Can you tell us the story behind why you decided to start or join your non nonprofit?

Whether in your career or in life in general, one experience builds on another. A great way to immerse oneself into a new community is to join a service organization. My choice was to join the legendary downtown Rotary club founded in 1911, which lead me to volunteering with a local drop in school for homeless and at risk children, now known as Monarch School. The school needed a great deal of assistance and it soon became apparent they would need to relocate. That would take money. As it turned out, it was estimated it would take a little over a million dollars. The most logical next step was to form a 501c3 nonprofit in order to raise funds and provide donors with some tax benefits. That was my first foray into starting a nonprofit. In looking back, I would compare that experience to navigating across the sea in an inflatable zodiac with a used outboard motor, not sure where we were headed. A bumpy ride, we took on some water, but ultimately made it to a place that was very special. By 2014, I was honored to be elected President of my 500 member Rotary club. Rotary International is the largest service organization in the world with 1.2M members in 32,000 clubs in 120 countries. That was more like being the captain of an aircraft carrier. Lots of moving parts, a number of qualified voices, a plethora of rules and slow to turn, but incredibly rewarding. We changed countless lives both locally and globally and continue to do so every day. In 2014, I joined the San Diego Women’s Foundation. It was founded in 2000 by a small group of philanthropic minded women who understood how the power of women in the community could drive change. In 2021 I was elected President — the Women’s Foundation is more like a cabin cruiser; sleek, well maintained and can turn on a dime. We are agile and can respond to needs in real time.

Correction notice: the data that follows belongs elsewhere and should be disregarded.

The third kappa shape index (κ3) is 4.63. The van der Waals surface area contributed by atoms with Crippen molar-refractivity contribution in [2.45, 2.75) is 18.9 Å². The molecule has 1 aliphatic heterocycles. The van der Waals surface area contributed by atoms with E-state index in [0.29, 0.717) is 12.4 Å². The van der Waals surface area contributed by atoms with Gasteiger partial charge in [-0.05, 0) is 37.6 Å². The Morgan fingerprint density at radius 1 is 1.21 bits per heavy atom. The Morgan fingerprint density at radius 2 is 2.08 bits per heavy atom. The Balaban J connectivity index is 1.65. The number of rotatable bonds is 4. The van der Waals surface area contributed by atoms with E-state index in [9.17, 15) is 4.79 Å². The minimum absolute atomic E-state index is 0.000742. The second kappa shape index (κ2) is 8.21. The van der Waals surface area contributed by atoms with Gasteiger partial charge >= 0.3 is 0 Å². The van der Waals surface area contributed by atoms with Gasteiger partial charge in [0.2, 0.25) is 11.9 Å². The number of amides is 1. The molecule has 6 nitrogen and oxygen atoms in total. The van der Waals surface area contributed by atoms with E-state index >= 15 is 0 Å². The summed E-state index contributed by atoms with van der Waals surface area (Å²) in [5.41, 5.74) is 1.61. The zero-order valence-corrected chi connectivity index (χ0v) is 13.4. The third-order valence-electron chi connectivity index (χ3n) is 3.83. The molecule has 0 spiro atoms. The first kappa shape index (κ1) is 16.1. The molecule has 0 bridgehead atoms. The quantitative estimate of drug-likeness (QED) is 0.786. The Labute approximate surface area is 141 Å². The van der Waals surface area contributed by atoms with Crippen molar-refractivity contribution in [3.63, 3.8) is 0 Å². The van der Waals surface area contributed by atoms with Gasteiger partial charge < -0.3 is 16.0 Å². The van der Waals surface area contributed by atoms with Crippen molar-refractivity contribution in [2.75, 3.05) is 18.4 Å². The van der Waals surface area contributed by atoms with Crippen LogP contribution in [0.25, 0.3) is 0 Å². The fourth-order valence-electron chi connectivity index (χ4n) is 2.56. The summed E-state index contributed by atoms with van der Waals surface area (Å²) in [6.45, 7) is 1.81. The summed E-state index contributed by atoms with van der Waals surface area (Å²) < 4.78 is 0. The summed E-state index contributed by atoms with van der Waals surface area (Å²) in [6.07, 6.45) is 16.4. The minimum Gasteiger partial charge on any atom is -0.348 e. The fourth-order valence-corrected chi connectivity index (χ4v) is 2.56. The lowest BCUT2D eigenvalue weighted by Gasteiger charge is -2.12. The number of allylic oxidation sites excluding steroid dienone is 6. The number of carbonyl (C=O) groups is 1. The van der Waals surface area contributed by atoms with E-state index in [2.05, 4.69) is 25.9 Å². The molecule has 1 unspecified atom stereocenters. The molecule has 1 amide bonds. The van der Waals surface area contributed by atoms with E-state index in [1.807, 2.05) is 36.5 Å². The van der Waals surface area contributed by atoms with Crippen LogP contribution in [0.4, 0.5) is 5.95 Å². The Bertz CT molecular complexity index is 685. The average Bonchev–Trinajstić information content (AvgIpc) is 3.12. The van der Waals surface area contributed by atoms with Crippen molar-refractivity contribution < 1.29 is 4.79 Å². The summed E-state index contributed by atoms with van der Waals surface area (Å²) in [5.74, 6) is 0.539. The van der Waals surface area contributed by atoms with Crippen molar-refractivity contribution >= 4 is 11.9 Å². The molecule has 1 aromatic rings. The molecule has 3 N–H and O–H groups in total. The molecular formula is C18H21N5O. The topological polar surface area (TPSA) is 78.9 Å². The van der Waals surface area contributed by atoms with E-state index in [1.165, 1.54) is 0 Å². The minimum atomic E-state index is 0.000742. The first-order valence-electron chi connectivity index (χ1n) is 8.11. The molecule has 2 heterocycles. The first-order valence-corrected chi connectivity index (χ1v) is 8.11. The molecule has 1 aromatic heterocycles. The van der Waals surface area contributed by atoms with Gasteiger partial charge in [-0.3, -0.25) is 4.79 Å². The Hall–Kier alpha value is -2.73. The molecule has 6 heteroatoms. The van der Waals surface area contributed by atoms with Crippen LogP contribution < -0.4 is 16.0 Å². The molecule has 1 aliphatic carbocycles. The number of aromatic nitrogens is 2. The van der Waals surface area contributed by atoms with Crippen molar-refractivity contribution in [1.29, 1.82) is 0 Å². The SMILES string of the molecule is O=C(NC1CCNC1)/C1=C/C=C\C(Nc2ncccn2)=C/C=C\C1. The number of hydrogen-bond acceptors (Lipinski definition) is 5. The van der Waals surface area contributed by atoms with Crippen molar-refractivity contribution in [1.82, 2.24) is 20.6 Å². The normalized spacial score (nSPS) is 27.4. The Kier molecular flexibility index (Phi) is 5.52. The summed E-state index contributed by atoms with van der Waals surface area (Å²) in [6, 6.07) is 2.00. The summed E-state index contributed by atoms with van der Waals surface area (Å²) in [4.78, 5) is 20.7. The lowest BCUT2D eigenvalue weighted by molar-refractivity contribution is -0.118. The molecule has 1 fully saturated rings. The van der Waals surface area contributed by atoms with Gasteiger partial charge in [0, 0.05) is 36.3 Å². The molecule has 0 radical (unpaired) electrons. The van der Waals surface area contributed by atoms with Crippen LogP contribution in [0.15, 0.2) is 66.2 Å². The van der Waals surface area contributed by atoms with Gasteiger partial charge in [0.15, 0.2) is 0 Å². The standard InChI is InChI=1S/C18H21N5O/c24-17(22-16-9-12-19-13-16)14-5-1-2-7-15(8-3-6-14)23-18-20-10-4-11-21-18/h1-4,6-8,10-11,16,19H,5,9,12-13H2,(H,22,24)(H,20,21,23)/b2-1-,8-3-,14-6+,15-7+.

Can you describe how you or your organization aims to make a significant social impact?